Stuart: I moved back to NC march 2nd and then all this sort of hit. complicated some work/living situations for me and i’m currently with my parents (which has been nice actually) to ride it out for a bit. I have been social distancing especially since my parents are at higher risk so i’ve basically just been here for the past month. working on a ton of music. i have another album coming out in a few weeks that i worked on with my friend Al Riggs. wrote and recorded the whole thing in like 3 weeks.
TMODM: I had been thinking about putting “Quarantine Dream” on the playlist? Was that song written in response to the stay-at-home order resulting from the COVID-19 pandemic?
Stuart: as for quarantine dream the title came to me right when the news hit that we should all be staying home and avoiding social situations etc. i wrote and recorded that song around march 8th? after i wrote it i realized it fit in with the dry spells project and i put the album out a few days later. tweaked the mixes a bit but left it pretty raw. most of those songs were written in LA and i always felt sort of guilty for being inside while the sun was out and the weather was beautiful so the themes were about being in houses and rooms. sort of subconsiously writing about that. but it ended up making a lot of sense with our current situation.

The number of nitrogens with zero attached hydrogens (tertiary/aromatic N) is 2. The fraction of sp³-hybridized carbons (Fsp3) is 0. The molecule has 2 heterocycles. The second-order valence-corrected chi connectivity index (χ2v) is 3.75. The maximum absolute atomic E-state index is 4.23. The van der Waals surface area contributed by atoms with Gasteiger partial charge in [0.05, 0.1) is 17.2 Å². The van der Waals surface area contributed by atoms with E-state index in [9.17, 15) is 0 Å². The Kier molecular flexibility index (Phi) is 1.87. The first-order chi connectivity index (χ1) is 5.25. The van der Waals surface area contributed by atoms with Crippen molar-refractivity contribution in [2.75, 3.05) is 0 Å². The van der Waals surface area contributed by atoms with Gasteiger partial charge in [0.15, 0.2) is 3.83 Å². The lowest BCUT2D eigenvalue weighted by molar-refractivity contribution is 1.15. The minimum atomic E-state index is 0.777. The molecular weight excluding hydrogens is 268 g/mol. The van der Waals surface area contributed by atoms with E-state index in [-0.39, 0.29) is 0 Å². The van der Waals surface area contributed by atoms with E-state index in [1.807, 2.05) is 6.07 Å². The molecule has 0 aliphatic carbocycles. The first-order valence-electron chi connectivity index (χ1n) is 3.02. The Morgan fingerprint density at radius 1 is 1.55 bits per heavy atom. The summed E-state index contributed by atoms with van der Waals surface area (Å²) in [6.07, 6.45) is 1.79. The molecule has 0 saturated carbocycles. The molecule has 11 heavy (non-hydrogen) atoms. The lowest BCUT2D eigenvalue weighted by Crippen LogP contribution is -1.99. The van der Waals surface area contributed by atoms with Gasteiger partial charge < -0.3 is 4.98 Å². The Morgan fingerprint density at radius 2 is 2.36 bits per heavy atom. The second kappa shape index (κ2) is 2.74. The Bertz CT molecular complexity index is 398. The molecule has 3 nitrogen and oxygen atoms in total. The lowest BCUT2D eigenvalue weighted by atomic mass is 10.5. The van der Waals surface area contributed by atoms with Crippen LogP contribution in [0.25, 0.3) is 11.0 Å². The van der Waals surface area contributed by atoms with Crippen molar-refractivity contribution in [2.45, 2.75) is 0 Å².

Gods & Punks – Transparent Chains (acoustic) [from Different Dimensions (The Quarantine Sessions) – EP, released April 9, 2020]
Gods & Punks are from Rio De Janeiro, and they released the largely acoustic Different Dimension on April 9th. They’re donating 100 percent of the earnings from this album to the #JuntosVenceremos project, who help those in extreme poverty, a segment of society that is particularly vulnerable during the COVID-19 pandemic.
Wooden Corpses – A Journey’s End [from Die Tomorrow, released April 1, 2020]
The French Lebanese label Etang Brulant asked artists to contribute to a compilation to raise money for Secours Populaire Français, a French charity dedicated to fighting poverty and discrimination. Etang Brulant had so many contributions that they released two compilations: Live Today and Die Tomorrow. “A Journey’s End” by Wooden Corpses is the opening track on Die Tomorrow.
The Janitors – Isolation [released March 27, 2020]
The Janitors are from Stockholm, Sweden. In late March they released a cover version of the Joy Division song “Isolation”. I corresponded with Henric Herlenius.
TMODM: What sort of restrictions have been placed on you? I’m assuming you’re in Sweden.
Henric: The lead up to the cover was the fact that we were suppose to travel to the north of Sweden to record our new album but with corona it got cancelled.
TMODM: What led you to record Isolation?